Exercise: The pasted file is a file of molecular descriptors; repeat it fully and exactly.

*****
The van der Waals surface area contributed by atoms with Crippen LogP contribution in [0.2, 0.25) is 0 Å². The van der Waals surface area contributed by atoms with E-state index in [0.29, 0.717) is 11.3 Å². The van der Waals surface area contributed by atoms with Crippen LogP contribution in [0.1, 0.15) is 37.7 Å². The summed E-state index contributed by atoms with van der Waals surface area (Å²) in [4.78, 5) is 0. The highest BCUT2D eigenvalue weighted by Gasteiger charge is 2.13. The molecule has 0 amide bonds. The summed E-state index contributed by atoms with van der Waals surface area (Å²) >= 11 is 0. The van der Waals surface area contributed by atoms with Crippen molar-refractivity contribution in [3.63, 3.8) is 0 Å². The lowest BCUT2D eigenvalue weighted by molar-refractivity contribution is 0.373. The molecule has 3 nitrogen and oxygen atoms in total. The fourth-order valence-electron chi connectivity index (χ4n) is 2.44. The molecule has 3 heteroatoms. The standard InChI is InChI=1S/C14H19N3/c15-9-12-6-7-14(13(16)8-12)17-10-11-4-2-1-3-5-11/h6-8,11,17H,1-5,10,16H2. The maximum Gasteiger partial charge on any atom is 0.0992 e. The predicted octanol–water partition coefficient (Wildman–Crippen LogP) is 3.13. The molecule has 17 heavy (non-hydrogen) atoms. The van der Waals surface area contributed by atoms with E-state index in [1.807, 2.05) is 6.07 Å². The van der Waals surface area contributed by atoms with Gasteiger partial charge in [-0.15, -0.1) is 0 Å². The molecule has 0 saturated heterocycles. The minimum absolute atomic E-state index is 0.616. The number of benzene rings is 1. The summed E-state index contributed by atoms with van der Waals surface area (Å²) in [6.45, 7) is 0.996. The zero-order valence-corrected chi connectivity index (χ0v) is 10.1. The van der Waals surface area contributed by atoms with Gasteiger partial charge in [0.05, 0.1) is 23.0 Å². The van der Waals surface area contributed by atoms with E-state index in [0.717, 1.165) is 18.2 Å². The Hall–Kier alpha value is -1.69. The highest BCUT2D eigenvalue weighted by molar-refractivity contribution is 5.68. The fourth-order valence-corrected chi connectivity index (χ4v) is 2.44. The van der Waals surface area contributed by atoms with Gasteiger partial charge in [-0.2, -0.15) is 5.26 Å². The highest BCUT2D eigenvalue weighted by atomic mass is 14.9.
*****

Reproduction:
The van der Waals surface area contributed by atoms with Crippen LogP contribution in [0.2, 0.25) is 0 Å². The van der Waals surface area contributed by atoms with E-state index in [0.29, 0.717) is 11.3 Å². The van der Waals surface area contributed by atoms with Crippen LogP contribution in [0.1, 0.15) is 37.7 Å². The summed E-state index contributed by atoms with van der Waals surface area (Å²) in [4.78, 5) is 0. The highest BCUT2D eigenvalue weighted by Gasteiger charge is 2.13. The molecule has 0 amide bonds. The summed E-state index contributed by atoms with van der Waals surface area (Å²) >= 11 is 0. The van der Waals surface area contributed by atoms with Crippen molar-refractivity contribution in [3.63, 3.8) is 0 Å². The lowest BCUT2D eigenvalue weighted by molar-refractivity contribution is 0.373. The molecule has 3 nitrogen and oxygen atoms in total. The fourth-order valence-electron chi connectivity index (χ4n) is 2.44. The molecule has 3 heteroatoms. The standard InChI is InChI=1S/C14H19N3/c15-9-12-6-7-14(13(16)8-12)17-10-11-4-2-1-3-5-11/h6-8,11,17H,1-5,10,16H2. The maximum Gasteiger partial charge on any atom is 0.0992 e. The predicted octanol–water partition coefficient (Wildman–Crippen LogP) is 3.13. The molecule has 17 heavy (non-hydrogen) atoms. The van der Waals surface area contributed by atoms with E-state index in [1.807, 2.05) is 6.07 Å². The van der Waals surface area contributed by atoms with Gasteiger partial charge in [-0.15, -0.1) is 0 Å². The molecule has 0 saturated heterocycles. The minimum absolute atomic E-state index is 0.616. The number of benzene rings is 1. The summed E-state index contributed by atoms with van der Waals surface area (Å²) in [6.45, 7) is 0.996. The zero-order valence-corrected chi connectivity index (χ0v) is 10.1. The van der Waals surface area contributed by atoms with Gasteiger partial charge in [0.05, 0.1) is 23.0 Å². The van der Waals surface area contributed by atoms with E-state index in [0.717, 1.165) is 18.2 Å². The Hall–Kier alpha value is -1.69. The highest BCUT2D eigenvalue weighted by molar-refractivity contribution is 5.68. The fourth-order valence-corrected chi connectivity index (χ4v) is 2.44. The van der Waals surface area contributed by atoms with Gasteiger partial charge in [-0.2, -0.15) is 5.26 Å². The highest BCUT2D eigenvalue weighted by atomic mass is 14.9.